It would be efficient. It would be brutal. Jianzhu would have approved. Kyoshi slammed her hands against the desk, toppling the badges. She opened a drawer and pulled out a hand towel that had been resting in a small bowl of special liniment. Kyoshi dragged the moistened cloth hard down the side of her face, trying to wipe away the deeper stains along with her makeup. She should have abhorred it, knowing exactly what it felt like to die slowly as your lungs caved in on themselves.
The ones that had also been a gift from him. She slammed her fist on the desk again and heard part of the joinery crack. It felt like every step she took as the Avatar was in the wrong direction. Kelsang would never have entertained violence as policy. He would have worked to improve the fortunes of the Loongkau and Lower Ring residents so they could push back against Triad domination and Middle Ring exploitation.
He would have acted as their voice. That was what Kyoshi had to do. In essence, it was what Kelsang had done for her, the abandoned child he found in Yokoya. It was the right course of action and would be the most effective in the long run.
It would just take time. A very. A knock came from outside. A young man wearing the billowing orange and yellow robes of an Air Nomad opened the door. Kyoshi whipped her hand around and around in a circle of air-bending, corralling the papers with a miniature tornado. Jinpa recovered from his surprise and caught the pile of letters from the bottom of the vortex up, re-creating the stack, but with the corners sticking out at all angles.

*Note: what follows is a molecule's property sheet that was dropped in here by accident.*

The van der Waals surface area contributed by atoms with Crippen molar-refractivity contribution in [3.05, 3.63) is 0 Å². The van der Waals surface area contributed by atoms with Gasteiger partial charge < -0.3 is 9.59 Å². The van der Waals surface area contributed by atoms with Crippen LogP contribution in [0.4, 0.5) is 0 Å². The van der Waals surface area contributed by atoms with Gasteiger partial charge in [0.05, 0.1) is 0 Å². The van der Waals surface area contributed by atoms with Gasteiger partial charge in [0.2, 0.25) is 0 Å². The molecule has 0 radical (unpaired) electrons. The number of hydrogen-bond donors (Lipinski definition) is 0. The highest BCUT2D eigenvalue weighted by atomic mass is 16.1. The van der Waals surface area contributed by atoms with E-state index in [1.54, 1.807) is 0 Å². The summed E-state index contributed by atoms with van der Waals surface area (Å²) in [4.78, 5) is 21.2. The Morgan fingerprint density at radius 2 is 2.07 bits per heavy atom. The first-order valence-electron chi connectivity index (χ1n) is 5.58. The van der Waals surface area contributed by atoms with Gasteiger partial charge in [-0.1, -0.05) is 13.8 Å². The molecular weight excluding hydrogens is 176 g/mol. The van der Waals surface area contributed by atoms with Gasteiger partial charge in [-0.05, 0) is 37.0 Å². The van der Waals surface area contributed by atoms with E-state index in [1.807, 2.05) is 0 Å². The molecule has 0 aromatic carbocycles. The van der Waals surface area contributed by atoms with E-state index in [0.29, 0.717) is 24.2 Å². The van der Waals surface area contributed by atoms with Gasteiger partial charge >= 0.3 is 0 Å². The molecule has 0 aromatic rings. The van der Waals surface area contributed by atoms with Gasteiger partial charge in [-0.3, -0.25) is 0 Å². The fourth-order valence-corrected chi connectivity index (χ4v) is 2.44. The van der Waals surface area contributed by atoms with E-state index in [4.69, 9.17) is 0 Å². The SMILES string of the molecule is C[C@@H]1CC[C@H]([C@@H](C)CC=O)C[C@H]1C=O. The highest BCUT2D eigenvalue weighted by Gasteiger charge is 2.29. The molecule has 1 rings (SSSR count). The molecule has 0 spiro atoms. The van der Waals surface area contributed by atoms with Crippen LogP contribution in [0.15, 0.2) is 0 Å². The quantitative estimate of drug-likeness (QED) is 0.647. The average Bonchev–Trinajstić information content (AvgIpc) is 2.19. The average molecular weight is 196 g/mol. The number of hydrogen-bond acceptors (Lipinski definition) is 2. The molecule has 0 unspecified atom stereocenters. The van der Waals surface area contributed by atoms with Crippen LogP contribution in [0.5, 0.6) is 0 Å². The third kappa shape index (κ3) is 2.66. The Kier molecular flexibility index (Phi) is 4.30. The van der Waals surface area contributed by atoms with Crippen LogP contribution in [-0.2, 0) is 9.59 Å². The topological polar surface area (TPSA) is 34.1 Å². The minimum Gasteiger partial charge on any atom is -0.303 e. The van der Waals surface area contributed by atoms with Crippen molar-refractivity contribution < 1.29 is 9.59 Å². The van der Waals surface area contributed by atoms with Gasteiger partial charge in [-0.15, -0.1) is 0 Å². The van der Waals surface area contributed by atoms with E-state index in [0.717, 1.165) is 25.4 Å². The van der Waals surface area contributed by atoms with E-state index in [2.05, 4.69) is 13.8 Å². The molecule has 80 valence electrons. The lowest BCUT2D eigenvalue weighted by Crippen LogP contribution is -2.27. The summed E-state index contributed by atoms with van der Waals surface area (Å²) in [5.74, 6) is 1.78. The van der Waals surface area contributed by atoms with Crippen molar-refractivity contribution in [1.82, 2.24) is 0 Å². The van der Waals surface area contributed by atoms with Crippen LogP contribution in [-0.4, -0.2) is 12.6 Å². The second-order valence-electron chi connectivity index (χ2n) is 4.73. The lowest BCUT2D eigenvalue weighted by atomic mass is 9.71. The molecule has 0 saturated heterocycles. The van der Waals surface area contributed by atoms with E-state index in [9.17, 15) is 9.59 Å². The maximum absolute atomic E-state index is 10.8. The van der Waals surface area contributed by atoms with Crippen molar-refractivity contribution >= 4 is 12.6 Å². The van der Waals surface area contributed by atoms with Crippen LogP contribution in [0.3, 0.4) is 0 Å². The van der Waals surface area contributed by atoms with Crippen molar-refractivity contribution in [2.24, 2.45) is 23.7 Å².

Kyoshi grabbed the towel to finish the job. In defiance of her order, Jinpa still looked worried. With her free hand she opened a fan and aimed the leaf at the garrote wound around her throat. The shards of glass in her skin plucked themselves out under the force of her earthbending and balled into a floating clump that dropped to the floor when she switched her focus to a nearby pitcher.
It was cool and soothing against the itch of the wound, and she could feel her skin knitting together. Jinpa watched her heal herself, both worried and horrified by the crudeness of her self-administered first aid. No matter how limited her knowledge was, or how flawed her technique, she would never again watch someone she cared about slip away in front of her while she did nothing.